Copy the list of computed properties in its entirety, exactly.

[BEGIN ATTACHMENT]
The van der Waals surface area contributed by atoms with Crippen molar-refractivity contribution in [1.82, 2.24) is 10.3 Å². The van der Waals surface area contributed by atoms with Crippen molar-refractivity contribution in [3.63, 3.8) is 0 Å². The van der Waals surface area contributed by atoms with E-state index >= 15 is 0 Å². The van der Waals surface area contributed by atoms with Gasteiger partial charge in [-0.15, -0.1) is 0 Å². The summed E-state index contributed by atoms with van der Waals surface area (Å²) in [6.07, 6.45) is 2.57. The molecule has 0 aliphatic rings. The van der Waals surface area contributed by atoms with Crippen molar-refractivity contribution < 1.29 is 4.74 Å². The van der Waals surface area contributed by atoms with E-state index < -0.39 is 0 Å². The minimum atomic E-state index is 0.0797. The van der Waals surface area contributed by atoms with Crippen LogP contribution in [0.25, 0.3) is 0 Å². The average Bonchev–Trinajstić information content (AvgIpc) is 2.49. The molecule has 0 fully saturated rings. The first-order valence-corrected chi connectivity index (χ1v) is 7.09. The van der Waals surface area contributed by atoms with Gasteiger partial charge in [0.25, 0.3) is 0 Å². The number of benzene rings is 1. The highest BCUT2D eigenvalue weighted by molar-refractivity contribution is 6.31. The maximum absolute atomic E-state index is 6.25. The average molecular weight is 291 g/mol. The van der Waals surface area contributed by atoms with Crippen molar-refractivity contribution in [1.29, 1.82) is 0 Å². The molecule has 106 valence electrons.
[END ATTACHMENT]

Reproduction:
The van der Waals surface area contributed by atoms with Crippen molar-refractivity contribution in [1.82, 2.24) is 10.3 Å². The van der Waals surface area contributed by atoms with Crippen molar-refractivity contribution in [3.63, 3.8) is 0 Å². The van der Waals surface area contributed by atoms with E-state index >= 15 is 0 Å². The van der Waals surface area contributed by atoms with Gasteiger partial charge in [-0.15, -0.1) is 0 Å². The summed E-state index contributed by atoms with van der Waals surface area (Å²) in [6.07, 6.45) is 2.57. The molecule has 0 aliphatic rings. The van der Waals surface area contributed by atoms with Crippen molar-refractivity contribution < 1.29 is 4.74 Å². The van der Waals surface area contributed by atoms with E-state index < -0.39 is 0 Å². The minimum atomic E-state index is 0.0797. The van der Waals surface area contributed by atoms with Crippen LogP contribution in [0.25, 0.3) is 0 Å². The average Bonchev–Trinajstić information content (AvgIpc) is 2.49. The molecule has 0 fully saturated rings. The first-order valence-corrected chi connectivity index (χ1v) is 7.09. The van der Waals surface area contributed by atoms with Gasteiger partial charge in [0.25, 0.3) is 0 Å². The number of benzene rings is 1. The highest BCUT2D eigenvalue weighted by molar-refractivity contribution is 6.31. The maximum absolute atomic E-state index is 6.25. The average molecular weight is 291 g/mol. The van der Waals surface area contributed by atoms with Crippen molar-refractivity contribution in [1.29, 1.82) is 0 Å². The molecule has 106 valence electrons.